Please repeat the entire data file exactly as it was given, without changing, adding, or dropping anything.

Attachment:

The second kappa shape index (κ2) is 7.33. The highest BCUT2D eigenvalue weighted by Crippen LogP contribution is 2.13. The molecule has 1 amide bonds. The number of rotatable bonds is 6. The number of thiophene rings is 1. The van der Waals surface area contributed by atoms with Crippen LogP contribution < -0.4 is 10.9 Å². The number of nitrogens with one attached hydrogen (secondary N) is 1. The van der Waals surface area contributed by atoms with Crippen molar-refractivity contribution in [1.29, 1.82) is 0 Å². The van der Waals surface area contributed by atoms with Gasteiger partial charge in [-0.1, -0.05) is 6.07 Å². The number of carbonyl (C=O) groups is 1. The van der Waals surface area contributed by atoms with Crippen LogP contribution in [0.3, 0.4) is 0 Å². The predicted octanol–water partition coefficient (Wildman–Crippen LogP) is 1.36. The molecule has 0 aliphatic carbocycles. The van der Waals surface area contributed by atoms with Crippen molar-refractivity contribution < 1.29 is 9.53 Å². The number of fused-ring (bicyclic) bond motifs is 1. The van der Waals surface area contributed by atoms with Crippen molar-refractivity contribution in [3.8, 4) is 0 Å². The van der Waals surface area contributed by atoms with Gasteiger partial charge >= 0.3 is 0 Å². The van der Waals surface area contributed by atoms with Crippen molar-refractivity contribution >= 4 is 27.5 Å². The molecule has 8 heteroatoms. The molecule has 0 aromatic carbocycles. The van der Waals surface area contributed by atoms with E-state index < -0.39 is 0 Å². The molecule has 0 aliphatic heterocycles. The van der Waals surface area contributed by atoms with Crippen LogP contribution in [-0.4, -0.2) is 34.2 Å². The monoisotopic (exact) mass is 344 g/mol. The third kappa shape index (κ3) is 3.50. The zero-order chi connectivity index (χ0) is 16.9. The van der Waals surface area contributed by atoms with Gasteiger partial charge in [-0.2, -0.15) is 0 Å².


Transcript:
The second kappa shape index (κ2) is 7.33. The highest BCUT2D eigenvalue weighted by Crippen LogP contribution is 2.13. The molecule has 1 amide bonds. The number of rotatable bonds is 6. The number of thiophene rings is 1. The van der Waals surface area contributed by atoms with Crippen LogP contribution < -0.4 is 10.9 Å². The number of nitrogens with one attached hydrogen (secondary N) is 1. The van der Waals surface area contributed by atoms with Crippen molar-refractivity contribution in [1.29, 1.82) is 0 Å². The van der Waals surface area contributed by atoms with Gasteiger partial charge in [-0.1, -0.05) is 6.07 Å². The number of carbonyl (C=O) groups is 1. The van der Waals surface area contributed by atoms with Crippen LogP contribution in [0.3, 0.4) is 0 Å². The predicted octanol–water partition coefficient (Wildman–Crippen LogP) is 1.36. The molecule has 0 aliphatic carbocycles. The van der Waals surface area contributed by atoms with Crippen molar-refractivity contribution < 1.29 is 9.53 Å². The number of fused-ring (bicyclic) bond motifs is 1. The van der Waals surface area contributed by atoms with Crippen molar-refractivity contribution in [3.8, 4) is 0 Å². The van der Waals surface area contributed by atoms with Gasteiger partial charge >= 0.3 is 0 Å². The van der Waals surface area contributed by atoms with Crippen molar-refractivity contribution >= 4 is 27.5 Å². The molecule has 8 heteroatoms. The molecule has 0 aromatic carbocycles. The van der Waals surface area contributed by atoms with E-state index < -0.39 is 0 Å². The molecule has 0 aliphatic heterocycles. The van der Waals surface area contributed by atoms with Crippen LogP contribution in [-0.4, -0.2) is 34.2 Å². The monoisotopic (exact) mass is 344 g/mol. The third kappa shape index (κ3) is 3.50. The zero-order chi connectivity index (χ0) is 16.9. The van der Waals surface area contributed by atoms with Gasteiger partial charge in [-0.2, -0.15) is 0 Å².